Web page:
Kara Weisman studies intuitive theories and conceptual change, with a focus on folk philosophy of mind. Kara completed a B.A. in cognitive science at Yale University in 2009, and a Ph.D. in psychology at Stanford University in 2019. From 2016-2020, she was one of the core researchers on the Mind and Spirit Project (funded by the Templeton Foundation, PI: T.M. Luhrmann), a long-term collaboration grounded in anthropology and psychology, which examined how understandings of the mind shape people’s spiritual experiences across diverse faiths and cultures. In her recent work, Kara has advocated for leveraging “bottom-up” statistical analyses to identify continuities and differences in concepts across groups of people, with particular attention to concepts of mental life among adults and 4- to 12-year-old children in the US, Ghana, Thailand, China, and Vanuatu. She is based out of the University of California, Riverside, but lives in the Greater Boston area. Personal website: kgweisman.github.io
Kathleen Corriveau is an associate professor of applied human development at Boston University and the director of the Social Learning Lab. Her research focuses on social and cognitive development in childhood, with a specific focus on how children decide what people and what information are trustworthy sources. Corriveau's research has been widely published in a number of high impact journals, including Psychological Science, Child Development, Developmental Psychology, Cognitive Science, Cognition. Her work has received national media attention, with media coverage from New York Daily News, USA Today, Huffington Post, Wall Street Journal, Chicago Reader, The Week UK, Religion News Service, World Religion News, Philosophy News, Slate, Swedish Radio, The Economist, and CBC Radio. Her research has been funded by the National Science Foundation, the Templeton Foundation, the Spencer Foundation, the Association for Psychological Science, and the American Psychological Association. She has received several awards, including being named a current Fellow and former Rising Star by the Association for Psychological Science, and the Early Career Impact Award from the Foundation of Associations of Behavioral and Brain Sciences and holds a CAREER award from the National Science Foundation.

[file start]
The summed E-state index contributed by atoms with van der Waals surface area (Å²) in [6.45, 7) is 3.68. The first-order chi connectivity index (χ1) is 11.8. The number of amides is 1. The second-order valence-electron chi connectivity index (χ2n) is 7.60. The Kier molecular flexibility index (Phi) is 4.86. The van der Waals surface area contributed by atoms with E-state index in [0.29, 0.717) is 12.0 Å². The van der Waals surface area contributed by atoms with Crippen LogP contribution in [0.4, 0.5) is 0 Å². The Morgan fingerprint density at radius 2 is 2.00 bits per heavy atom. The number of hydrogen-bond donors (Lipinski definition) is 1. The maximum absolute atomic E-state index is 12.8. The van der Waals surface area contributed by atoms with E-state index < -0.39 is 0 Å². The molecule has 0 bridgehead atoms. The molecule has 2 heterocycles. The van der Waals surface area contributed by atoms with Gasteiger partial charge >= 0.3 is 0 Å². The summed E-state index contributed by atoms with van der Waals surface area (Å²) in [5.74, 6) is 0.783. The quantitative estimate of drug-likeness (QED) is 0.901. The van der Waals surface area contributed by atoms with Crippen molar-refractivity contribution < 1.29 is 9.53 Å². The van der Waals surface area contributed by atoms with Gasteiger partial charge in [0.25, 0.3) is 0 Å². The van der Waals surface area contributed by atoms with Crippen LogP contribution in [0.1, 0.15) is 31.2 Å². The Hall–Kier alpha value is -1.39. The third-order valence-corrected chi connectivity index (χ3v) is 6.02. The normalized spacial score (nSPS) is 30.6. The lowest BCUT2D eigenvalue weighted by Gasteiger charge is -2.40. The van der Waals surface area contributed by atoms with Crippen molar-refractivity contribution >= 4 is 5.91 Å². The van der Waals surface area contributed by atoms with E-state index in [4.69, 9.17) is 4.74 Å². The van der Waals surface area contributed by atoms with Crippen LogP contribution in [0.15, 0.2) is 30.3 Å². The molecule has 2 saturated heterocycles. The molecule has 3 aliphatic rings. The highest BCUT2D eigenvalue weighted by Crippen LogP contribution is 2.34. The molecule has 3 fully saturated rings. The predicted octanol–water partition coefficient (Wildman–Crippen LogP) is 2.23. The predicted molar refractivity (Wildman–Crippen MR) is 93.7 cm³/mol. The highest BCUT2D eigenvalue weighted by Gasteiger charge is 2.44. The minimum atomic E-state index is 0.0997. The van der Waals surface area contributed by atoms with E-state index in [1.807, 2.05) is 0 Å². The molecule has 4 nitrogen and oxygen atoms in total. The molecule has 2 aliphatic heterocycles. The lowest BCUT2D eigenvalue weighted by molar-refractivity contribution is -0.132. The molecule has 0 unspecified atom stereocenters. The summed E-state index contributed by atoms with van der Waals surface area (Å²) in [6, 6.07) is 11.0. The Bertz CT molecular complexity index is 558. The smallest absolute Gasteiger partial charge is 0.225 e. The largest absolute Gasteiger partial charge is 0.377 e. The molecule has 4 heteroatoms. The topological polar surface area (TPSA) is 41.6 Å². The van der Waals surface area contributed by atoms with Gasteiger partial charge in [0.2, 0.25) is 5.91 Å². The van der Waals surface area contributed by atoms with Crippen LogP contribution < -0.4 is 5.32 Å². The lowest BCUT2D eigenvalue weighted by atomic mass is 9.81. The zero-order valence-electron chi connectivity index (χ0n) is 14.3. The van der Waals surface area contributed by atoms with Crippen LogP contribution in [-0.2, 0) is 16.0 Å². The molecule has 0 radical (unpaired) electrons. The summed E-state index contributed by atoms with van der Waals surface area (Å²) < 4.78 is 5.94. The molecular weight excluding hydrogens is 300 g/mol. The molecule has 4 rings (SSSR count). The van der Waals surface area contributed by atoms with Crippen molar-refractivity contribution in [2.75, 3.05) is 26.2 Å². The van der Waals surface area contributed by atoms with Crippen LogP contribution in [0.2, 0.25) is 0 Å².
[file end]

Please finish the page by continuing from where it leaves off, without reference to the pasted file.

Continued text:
Rebekah Richert is a full professor of psychology and the director of the Childhood Cognition Lab at the University of California, Riverside. Based on her training in cognitive development, Dr. Richert has developed various lines of research into how children’s developing social cognition influences their understanding of religion, fantasy, and media. Her research team is nearly done with data collection from a JTF-funded, 6-wave longitudinal study of the development of religious cognitions in early childhood in children from various religious background. Her research has been published in top journals in developmental psychology, including Child Development, Cognitive Development, Developmental Psychology, and the British Journal of Developmental Psychology, as well as journals specifically devoted to the psychology of religion, including Research in the Social Scientific Study of Religion and the Journal of Cognition & Culture. Dr. Richert’s research has been funded by the National Science Foundation (including as PI of a 5-year Collaborative Research Grant), the Social Science Research Council, the John Templeton Foundation, and the Templeton World Charity Trust.